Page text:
- The government has granted hunting and export permits for dozens of big game, including black rhino and leopards.
- Black rhino are listed by the International Union for Conservation of Nature as critically endangered.
- The government said its allocated quota for rhino was based on population estimates “which show an increasing trend at present”.
The South African government on Friday granted annual hunting and export permits for dozens of big game, including 10 critically endangered black rhino and a similar number of leopards.
It also gave permission for dozens of elephants to be killed, in keeping with international laws on the trade of endangered species, saying its elephant population was growing and that fewer than 0.3 percent are hunted each year.
Proceeds from government-approved annual hunting quotas go towards local marginalised and impoverished rural communities, where the hunts happen.
“A total of 10 black rhino may be hunted and 150 elephants,” the forestry and environment ministry announced.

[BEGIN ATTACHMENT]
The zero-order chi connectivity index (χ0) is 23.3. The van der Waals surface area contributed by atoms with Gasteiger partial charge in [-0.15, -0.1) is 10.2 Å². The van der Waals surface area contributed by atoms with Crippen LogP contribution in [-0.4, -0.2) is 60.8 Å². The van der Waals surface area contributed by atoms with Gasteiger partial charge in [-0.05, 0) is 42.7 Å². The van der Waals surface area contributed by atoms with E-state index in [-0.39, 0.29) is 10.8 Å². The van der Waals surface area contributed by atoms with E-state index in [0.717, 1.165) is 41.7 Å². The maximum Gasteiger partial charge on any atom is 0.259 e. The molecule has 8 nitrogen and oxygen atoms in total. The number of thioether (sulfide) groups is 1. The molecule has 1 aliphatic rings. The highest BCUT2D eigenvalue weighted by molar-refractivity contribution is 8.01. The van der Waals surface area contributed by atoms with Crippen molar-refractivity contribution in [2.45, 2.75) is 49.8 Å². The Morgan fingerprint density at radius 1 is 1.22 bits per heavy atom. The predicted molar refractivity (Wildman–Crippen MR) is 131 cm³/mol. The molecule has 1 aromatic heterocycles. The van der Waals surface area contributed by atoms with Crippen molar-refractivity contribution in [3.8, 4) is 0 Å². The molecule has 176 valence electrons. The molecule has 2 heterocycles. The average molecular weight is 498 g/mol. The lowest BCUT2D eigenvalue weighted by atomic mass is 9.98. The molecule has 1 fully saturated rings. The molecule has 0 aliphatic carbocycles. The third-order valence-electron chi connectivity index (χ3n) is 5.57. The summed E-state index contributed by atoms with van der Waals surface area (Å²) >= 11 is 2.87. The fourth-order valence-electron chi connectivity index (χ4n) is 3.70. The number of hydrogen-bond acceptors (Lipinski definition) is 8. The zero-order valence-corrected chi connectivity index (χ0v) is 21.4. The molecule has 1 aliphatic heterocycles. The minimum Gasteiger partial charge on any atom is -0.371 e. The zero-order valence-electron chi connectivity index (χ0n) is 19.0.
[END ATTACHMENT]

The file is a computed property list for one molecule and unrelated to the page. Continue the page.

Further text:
Black rhino are listed by the International Union for Conservation of Nature as critically endangered. But numbers of black rhino in the wild have doubled to more than 5 000 from an historic low three decades ago.
The government said its allocated quota for rhino was based on population estimates “which show an increasing trend at present”.
Poaching of white rhino reached crisis levels between 2014 and 2017 when a thousand were killed on average each year.
Those numbers dropped by half to 451 last year.
The animals are slaughtered for their horns, which are smuggled into Asia where they are mistakenly believed to have medicinal benefits.
The South African government said leopard hunts will be restricted to cats aged seven years and older, and allowed only in regions where the large cat populations are “stable or increasing”.
Hunting is big business in South Africa, raking in around R1.4 billion in 2019, before the coronavirus pandemic hit, said the government.
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